2. Remembering Graham Boyd, by Dennis Hartel
3. Sri Ramana Advent Invitation
4. Qualified Teacher necessary ?
5. Location of the Heart ?
6. Strength to Meditate ?
Muruganar’s Literary Legacy
Sri Ramana Sannidhimurai was composed by Sri Muruganar as an outpouring of devotion that embodies the teachings of his Guru, Sri Ramana Maharshi. Srimati T.R.Kanakammal had the great privilege of coming to stay with Sri Bhagavan in 1946 and, until 1973, she also witnessed the one-pointed devotion that Sri Muruganar had for his Guru. For many years after Bhagavan’s Mahasamadhi she served Muruganar and was taught by him all the salient teachings of their Master, most of which were embedded into Muruganar's poems.
Sri Ramana Sannidhimurai is a work of unparalleled beauty and immeasurable depth of meaning. Sannidhimurai is a Tamil word meaning “listing out one’s grievances in the Presence of God.” In other words, it is a form of poetry in which the devotee prays to the Almighty and begs for His indulgence. The same phrase can also be translated as ‘a set of rules for the conduct of worship in the Divine Presence.’
The author of this work is Sri Muruganar, a highly learned Tamil scholar of eminence and a poet. More importantly, Muruganar was an ardent devotee of Bhagavan Sri Ramana Maharshi. His was an absolute and unconditional surrender at the feet of Bhagavan. So much so that he could not even think of any other deity. Sri Ramana Sannidhimurai is in praise of Bhagavan. It captivated the hearts of Bhagavan’s devotees to such an extent that they used to memorise long passages from the book and recite them in Bhagavan’s presence.
In the olden days, Saivite saints used to compose hymns on the presiding deities of every temple they visited. All these hymns were gathered together and compiled into what came to be called the Panniru Tirumurai. These hymns are all inspired poetry of the highest order. The sweetness of language and the beauty of expression are such that these songs have survived all these years, inspiring generation after generation of Lord Siva’s devotees.
Apart from the Panniru Tirumurai, there are a number of individual Sannidhimurais, sung by various poets through the ages. Even in modern times, the practice of composing Sannidhimurai continues. The Tirupporur Sannidhimurai was composed by Sri Chidambara Swami in recent times. When Muruganar composed the Ramana Sannidhimurai, therefore, he was only continuing a well-established tradition. The Ramana Sannidhimurai, however, has some unique characteristics which set it apart from all other Sannidhimurais. The songs in the Panniru Tirumurai were sung by several different poets, at several different temples, over a long period of time. The Ramana Sannidhimurai (except for the 12th chapter) is the work of a single poet, with all the poems extolling the praises of a single Deity. Moreover, Sri Muruganar has included some songs in verse-forms that are not found in the Panniru Tirumurai. The crowning glory of the Ramana Sannidhimurai is the chapter describing the extraordinary power of Bhagavan’s “Glance of Grace” (Kannokkam). Bhagavan had the power to transport a devotee to a higher plane through a mere glance of his eyes. Sri Muruganar tells us that a single glance from Bhagavan’s eyes can grant Liberation to a devotee, and free him from the cycle of birth and death.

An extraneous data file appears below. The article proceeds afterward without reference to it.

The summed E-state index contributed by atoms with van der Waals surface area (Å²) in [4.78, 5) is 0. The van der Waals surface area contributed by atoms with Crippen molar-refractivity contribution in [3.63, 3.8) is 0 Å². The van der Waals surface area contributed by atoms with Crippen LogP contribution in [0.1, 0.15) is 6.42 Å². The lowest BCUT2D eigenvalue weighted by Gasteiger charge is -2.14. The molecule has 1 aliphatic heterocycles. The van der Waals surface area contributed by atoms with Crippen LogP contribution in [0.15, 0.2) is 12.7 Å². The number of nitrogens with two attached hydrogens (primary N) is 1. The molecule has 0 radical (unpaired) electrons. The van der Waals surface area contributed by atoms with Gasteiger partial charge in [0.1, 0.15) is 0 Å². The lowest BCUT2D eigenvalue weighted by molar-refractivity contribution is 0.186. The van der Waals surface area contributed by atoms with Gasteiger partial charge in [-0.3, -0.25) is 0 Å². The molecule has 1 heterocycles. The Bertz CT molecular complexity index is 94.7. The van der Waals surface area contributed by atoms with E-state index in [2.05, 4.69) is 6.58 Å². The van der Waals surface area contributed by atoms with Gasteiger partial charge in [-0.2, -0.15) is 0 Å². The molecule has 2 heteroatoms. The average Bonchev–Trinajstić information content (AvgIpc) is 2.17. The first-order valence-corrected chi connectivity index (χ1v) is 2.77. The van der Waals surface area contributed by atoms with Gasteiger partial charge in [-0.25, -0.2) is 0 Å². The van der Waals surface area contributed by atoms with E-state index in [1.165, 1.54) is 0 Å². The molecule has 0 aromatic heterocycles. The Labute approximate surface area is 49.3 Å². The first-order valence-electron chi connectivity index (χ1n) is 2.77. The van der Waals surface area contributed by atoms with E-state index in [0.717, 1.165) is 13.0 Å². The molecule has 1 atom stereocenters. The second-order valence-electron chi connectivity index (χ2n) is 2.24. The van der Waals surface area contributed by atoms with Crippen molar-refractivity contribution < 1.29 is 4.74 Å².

The story of how the Ramana Sannidhimurai came to be written is very interesting. Even before his first visit to Tirvannamalai, Sri Muruganar had developed a very high regard for Bhagavan, hearing about him from his devotees and from reading Bhagavan’s works. Every time he read the Tiruvachakam (a devotional song composed by the poet-saint Manickavachakar), Muruganar would be filled with the longing that, just as Manickavachakar had found a suitable Guru, he too should have the good fortune to find a Guru soon. It was in this state of mind that Muruganar came to Tiruvannamalai.
On reaching Tiruvannamalai, Muruganar went to the Arunachaleswara Temple, to thank God for making his trip to Tiruvannamalai possible. While in the temple, he felt that he should take some suitable offering for Bhagavan. So he sat down in the temple hall and composed a decad of verses and took it with him to Ramanasramam. These are the ten verses known as the Desika Padikam. (In Tamil and Sanskrit, the word Desika means Guru).
Upon entering the Ashrama, Muruganar was assailed by doubts. He felt that he was ignorant about the etiquette to be followed when meeting a great sage. As Muruganar stood hesitating at the entrance to the hall, Bhagavan himself came out of the hall and came towards the spot where Muruganar was standing. It was as if the Guru had come to welcome his disciple!
The sight of Bhagavan took Muruganar’s breath away. For a few minutes, he just stood there, drinking in Bhagavan’s form with his eyes. Suddenly, he remembered the verses he had written. He took out the piece of paper and tried to read from it. But his eyes were flooded with tears and his voice was choked with emotion. He was incapable of reading anything. In the end, Bhagavan himself had to take the paper from Muruganar’s hands and read the verses himself. So great was Bhagavan’s compassion for his devotee that he took the trouble to read all the ten verses, standing at the entrance of the hall, while the author of those verses just stood and gazed at him!